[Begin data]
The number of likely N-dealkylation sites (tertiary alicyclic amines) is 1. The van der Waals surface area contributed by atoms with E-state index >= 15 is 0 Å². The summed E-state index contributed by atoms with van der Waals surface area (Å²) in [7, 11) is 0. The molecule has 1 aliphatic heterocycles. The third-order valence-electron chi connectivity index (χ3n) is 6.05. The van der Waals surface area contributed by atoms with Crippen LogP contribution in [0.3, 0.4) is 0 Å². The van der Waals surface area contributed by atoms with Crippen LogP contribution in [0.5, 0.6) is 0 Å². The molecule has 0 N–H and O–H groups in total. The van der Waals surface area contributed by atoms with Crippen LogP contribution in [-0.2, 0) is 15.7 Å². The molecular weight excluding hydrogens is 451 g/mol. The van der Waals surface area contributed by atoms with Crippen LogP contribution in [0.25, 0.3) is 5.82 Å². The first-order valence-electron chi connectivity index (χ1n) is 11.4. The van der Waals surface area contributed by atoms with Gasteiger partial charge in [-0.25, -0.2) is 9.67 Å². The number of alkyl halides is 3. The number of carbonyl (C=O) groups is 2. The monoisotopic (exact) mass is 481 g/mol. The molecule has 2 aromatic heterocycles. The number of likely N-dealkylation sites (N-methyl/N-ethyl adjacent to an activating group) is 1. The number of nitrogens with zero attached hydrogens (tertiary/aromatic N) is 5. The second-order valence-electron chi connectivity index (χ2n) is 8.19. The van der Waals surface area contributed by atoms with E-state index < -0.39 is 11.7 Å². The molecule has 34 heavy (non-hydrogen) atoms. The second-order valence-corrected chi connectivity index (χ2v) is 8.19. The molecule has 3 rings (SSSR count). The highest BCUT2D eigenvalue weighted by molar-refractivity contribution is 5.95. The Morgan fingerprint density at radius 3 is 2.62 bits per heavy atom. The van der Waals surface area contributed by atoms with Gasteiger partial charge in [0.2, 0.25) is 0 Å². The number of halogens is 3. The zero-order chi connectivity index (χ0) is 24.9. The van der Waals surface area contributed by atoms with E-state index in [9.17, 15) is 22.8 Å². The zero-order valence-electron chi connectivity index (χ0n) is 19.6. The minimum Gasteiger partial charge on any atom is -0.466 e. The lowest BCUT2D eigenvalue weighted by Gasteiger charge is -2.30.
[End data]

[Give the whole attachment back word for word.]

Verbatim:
The number of likely N-dealkylation sites (tertiary alicyclic amines) is 1. The van der Waals surface area contributed by atoms with E-state index >= 15 is 0 Å². The summed E-state index contributed by atoms with van der Waals surface area (Å²) in [7, 11) is 0. The molecule has 1 aliphatic heterocycles. The third-order valence-electron chi connectivity index (χ3n) is 6.05. The van der Waals surface area contributed by atoms with Crippen LogP contribution in [0.3, 0.4) is 0 Å². The van der Waals surface area contributed by atoms with Crippen LogP contribution in [0.5, 0.6) is 0 Å². The molecule has 0 N–H and O–H groups in total. The van der Waals surface area contributed by atoms with Crippen LogP contribution in [-0.2, 0) is 15.7 Å². The molecular weight excluding hydrogens is 451 g/mol. The van der Waals surface area contributed by atoms with Crippen LogP contribution in [0.25, 0.3) is 5.82 Å². The first-order valence-electron chi connectivity index (χ1n) is 11.4. The van der Waals surface area contributed by atoms with Gasteiger partial charge in [-0.25, -0.2) is 9.67 Å². The number of alkyl halides is 3. The number of carbonyl (C=O) groups is 2. The monoisotopic (exact) mass is 481 g/mol. The molecule has 2 aromatic heterocycles. The number of likely N-dealkylation sites (N-methyl/N-ethyl adjacent to an activating group) is 1. The number of nitrogens with zero attached hydrogens (tertiary/aromatic N) is 5. The second-order valence-electron chi connectivity index (χ2n) is 8.19. The van der Waals surface area contributed by atoms with E-state index < -0.39 is 11.7 Å². The molecule has 34 heavy (non-hydrogen) atoms. The second-order valence-corrected chi connectivity index (χ2v) is 8.19. The molecule has 3 rings (SSSR count). The highest BCUT2D eigenvalue weighted by molar-refractivity contribution is 5.95. The Morgan fingerprint density at radius 3 is 2.62 bits per heavy atom. The van der Waals surface area contributed by atoms with Gasteiger partial charge in [0.2, 0.25) is 0 Å². The number of halogens is 3. The zero-order chi connectivity index (χ0) is 24.9. The van der Waals surface area contributed by atoms with E-state index in [9.17, 15) is 22.8 Å². The zero-order valence-electron chi connectivity index (χ0n) is 19.6. The minimum Gasteiger partial charge on any atom is -0.466 e. The lowest BCUT2D eigenvalue weighted by Gasteiger charge is -2.30.